Slowly, I raise my pistol and point it at his stomach, keeping it obscured from the rest of the fast food joint by half-covering it with the bulky sleeve of my black trench coat. “Money. Now.”

It only takes two words and a gun—be it real or fake, though in my case, it’s real—to rob someone. Easy, right? If only. It’s the not-getting-caught part that’s tricky, and really tricky at that.

I have the bullet wound to prove it.

The guy behind the counter, the cashier . . . he’s my ticket to the money. Unfortunately, he’s also a pimply dweeb in his teens who is currently staring at the gun like a deer caught in headlights. I can see the terror in his eyes, the bead of sweat making its way down his forehead.

Fuck. I hate the teenagers. They almost always freeze up on me, with that same panicked look. At least the old-timers, the ones in their fifties, have been around long enough to know how to handle this situation. Most of them, anyway.

I lick at my lips, growing desperate. Time is everything. If someone sees me—if someone calls the cops . . .

No. I can’t let my mind wander there, to that place. If it does, I’ll get nervous, and I’ve gotta stay level-headed right now. Since clearly the kid—whose name tag reads “Charlie”—isn’t going to be the calm one here.

“Look, I won’t hurt you,” I hiss, lowering the gun slightly. More to keep someone from spotting it than anything else. “You just have to empty the register and give me the cash. Okay?”

“Y-yes,” he stutters, his cracked, slim lips quivering. I see his throat jump as he swallows. “I’m sorry, I . . . I’ll do it right now.”

I reach into the pocket of my trench with my free hand and pull out a bag made of stretchy material. I created it myself for this purpose, during one late night of cocaine and debauchery with my then-boyfriend, Shark. “Put everything in this as discreetly as possible.”

He nods, trying as quickly as he can to fill the bag. I let the gun rest against the counter—the lower part still obscured by my sleeve—and test my luck by glancing behind me, trying to see if anyone’s aware of what’s taking place.

I came at a less busy time of day, something I figured out from weeks of stalking this place. There’s just two families sitting at bright red booths, the parents distracted by their children’s ketchup finger-painting or French fry food war. Thank God.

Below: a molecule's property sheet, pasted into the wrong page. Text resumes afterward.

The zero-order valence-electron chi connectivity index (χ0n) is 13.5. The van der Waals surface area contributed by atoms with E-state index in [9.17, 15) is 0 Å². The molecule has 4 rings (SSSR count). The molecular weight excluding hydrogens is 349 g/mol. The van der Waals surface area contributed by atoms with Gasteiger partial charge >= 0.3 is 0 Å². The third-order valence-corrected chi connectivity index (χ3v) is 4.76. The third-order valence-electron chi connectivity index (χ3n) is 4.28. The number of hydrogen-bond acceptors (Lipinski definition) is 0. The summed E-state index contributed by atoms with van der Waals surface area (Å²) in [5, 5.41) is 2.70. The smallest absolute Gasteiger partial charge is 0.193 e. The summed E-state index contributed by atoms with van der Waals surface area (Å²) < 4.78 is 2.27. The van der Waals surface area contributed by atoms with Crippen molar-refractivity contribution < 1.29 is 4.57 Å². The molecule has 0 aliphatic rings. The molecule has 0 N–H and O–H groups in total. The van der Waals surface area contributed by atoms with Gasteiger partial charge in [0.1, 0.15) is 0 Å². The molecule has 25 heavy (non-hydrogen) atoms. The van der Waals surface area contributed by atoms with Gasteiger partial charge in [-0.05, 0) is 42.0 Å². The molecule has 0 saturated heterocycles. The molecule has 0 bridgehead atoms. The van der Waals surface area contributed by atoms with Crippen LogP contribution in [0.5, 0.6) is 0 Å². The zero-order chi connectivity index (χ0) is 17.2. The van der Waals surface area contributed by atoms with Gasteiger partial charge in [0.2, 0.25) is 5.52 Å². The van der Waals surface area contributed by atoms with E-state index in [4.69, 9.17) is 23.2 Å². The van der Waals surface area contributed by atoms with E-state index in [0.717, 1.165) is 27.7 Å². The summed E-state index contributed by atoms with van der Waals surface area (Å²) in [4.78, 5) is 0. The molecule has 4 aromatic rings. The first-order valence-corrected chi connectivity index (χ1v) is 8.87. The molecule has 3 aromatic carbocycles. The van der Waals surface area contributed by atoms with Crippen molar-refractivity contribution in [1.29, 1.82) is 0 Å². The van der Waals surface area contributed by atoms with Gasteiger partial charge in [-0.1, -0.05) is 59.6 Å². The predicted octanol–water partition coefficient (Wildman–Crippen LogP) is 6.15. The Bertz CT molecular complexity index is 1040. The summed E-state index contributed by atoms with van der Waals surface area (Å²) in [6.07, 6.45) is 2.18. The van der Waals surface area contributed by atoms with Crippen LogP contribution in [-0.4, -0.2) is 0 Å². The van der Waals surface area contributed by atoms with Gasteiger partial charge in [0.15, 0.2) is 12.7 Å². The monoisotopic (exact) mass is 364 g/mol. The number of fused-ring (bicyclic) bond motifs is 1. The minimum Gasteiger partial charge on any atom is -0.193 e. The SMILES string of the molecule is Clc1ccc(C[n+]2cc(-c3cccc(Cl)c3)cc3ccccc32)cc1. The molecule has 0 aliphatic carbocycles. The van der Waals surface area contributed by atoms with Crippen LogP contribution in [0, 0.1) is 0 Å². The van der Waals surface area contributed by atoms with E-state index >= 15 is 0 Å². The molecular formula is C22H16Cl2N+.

It’s not one of those big or well-known restaurants, just one of those burger places that becomes popular in some typical suburban town and then grows into a chain of three or four. Each is vague, identical to the last, with a clientele made up of smiley, glib families.

When I turn back toward the cashier, the bag’s nice and plump with stacks of the green. Perfect.

“That’s all,” he says. His face has gone entirely pale. He’ll probably faint five seconds after I leave.

I take the bag from him and remove the gun cleanly from the counter, sticking it inside the oversized pocket of my trench. The bag feels heavy, rewardingly so. It gives me an energized little jolt, knowing I have a nice reserve of cash in there, waiting for me.

I nod at the boy as I walk backwards toward the door of the diner, my eyes never leaving him. I think about adding something—“Wait ten minutes before you call anyone, especially the police”—but it probably wouldn’t do much good, and the families sitting nearby might hear me.

When I finally get to the door, I turn around and rush out, clinging to the bag with a white-knuckled grip. You did it, Gabriela. Again.

Of course I know I’m not out of the woods just yet. I still have to make it back to my place without getting caught. If he calls the police and they spot me running . . .

I round the corner, passing some stone-faced businessmen drinking coffee and eating bagels as I do. I hear a brief snippet of their conversation—“Did you hear that Samson got promoted?”—before disappearing into a nearby alleyway, riddled with Dumpsters and pieces of gum splattered on the ground.

I pause, leaning into one of the cool walls of a building, and only then tear off my long blond wig. It’s old, ratted and faded, and not terribly convincing, but it does its job.

Putting both the wig and the bag of cash down, I take out my real hair from its restraining bun and hairnet, letting the wavy raven locks tumble past my shoulders. I feel so much more me without the blond phoniness covering my head.

I don’t wear masks. They attract attention. I wear wigs, high heels, and buckets of makeup in an attempt to disguise myself. My boyfriend Shark used to hook us up with colored contact lenses too, but now that I’m a solo agent I just go with the wigs and makeup. The contacts are overkill, anyway.

I’ve never been arrested. It’s a miracle, really. Probably because the cops in this town are lazy and inept, and I’m usually pretty careful. Really careful, even.

And the cops that do get close are generally the crooked ones. They aren’t too hard to get off my back, be it with cash or some other means. It’s amazing how desperate some of them are for womanly attention.